You may not know this, and I am sorry if you cannot comprehend how much you mean to me. It is difficult to put into words how the stars came down from the sky when you were born. They brought you to me, my shining special girl. You are so amazing, and you have no idea of your worth. Never doubt your worth, never let anyone put you down or make you feel less than you are.

You have been struggling with anxiety on and off for a few years. I know it has been difficult for you, and I would do anything to take these feelings away. You are only 10 years old and should not have to face such misfortune at such a young age. You should be living happily, frivolously and free of such adversity.

You are having a hard time adjusting to middle school and all the changes you are facing. You are no longer a small elementary school student. You now carry a heavy load of honors classes and much more responsibility. Recess is a thing of the past, and playtime is replaced with commitments and worry.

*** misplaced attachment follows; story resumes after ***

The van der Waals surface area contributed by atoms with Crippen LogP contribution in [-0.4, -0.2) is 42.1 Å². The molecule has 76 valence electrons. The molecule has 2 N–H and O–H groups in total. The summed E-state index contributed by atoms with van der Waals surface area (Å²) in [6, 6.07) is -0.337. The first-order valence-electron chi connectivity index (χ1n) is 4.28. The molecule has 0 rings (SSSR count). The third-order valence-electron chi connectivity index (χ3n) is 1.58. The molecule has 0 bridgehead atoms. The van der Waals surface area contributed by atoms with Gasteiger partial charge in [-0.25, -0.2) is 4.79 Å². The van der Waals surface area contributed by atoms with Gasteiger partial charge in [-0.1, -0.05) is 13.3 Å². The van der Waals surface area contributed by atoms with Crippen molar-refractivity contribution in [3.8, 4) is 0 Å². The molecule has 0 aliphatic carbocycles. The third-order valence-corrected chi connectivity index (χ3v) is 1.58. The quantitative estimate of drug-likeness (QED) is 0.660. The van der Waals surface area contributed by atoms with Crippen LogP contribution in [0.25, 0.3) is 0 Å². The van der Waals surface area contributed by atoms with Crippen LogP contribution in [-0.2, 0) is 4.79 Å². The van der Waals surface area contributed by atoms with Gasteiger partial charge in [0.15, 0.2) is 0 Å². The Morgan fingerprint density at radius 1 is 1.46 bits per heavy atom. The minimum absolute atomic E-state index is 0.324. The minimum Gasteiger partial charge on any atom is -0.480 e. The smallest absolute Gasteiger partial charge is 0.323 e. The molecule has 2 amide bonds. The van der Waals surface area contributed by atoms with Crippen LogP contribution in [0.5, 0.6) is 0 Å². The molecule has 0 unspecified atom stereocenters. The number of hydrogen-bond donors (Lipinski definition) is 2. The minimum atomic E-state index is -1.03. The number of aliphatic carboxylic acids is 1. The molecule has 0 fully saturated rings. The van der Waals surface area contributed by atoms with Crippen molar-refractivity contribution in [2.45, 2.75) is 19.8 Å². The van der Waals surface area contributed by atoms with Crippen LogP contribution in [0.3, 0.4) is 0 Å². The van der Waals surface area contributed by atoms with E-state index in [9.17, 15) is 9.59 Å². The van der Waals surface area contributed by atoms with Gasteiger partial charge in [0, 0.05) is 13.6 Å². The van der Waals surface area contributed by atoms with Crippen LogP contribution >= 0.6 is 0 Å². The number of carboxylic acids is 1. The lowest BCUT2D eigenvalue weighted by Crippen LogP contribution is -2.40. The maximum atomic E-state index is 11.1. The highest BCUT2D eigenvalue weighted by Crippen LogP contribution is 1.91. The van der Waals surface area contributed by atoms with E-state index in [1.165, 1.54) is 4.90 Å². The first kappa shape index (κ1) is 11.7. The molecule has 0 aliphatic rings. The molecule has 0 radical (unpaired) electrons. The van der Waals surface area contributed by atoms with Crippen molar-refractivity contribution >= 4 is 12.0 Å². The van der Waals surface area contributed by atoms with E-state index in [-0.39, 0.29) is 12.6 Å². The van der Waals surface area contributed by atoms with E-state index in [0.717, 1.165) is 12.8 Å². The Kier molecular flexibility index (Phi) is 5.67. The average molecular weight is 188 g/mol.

Your old friends are just a blur in the busy hallways, and new faces crowd the overwhelming corridors of your new life. You are trying to adjust, but your anxiety is holding you back. It clouds your brain, it tries to hold you back from all you are meant to accomplish.

But I have no doubt that you will overcome this difficult challenge and accomplish great things. Anxiety is tough, but you are not ashamed to admit you are struggling, you are not afraid to ask for help from the school counselor and from your after-school psychologist. You are the bravest girl I know, and I couldn’t be prouder of you.

You are putting yourself out there, you are climbing mountains and you are breaking down the walls that are holding  you back. You keep fighting every single day, and you never give up. Though you leave the house in tears often, you come back better, stronger and more powerful than you have ever been. This will build your character, this will expand your ability to feel empathy for others.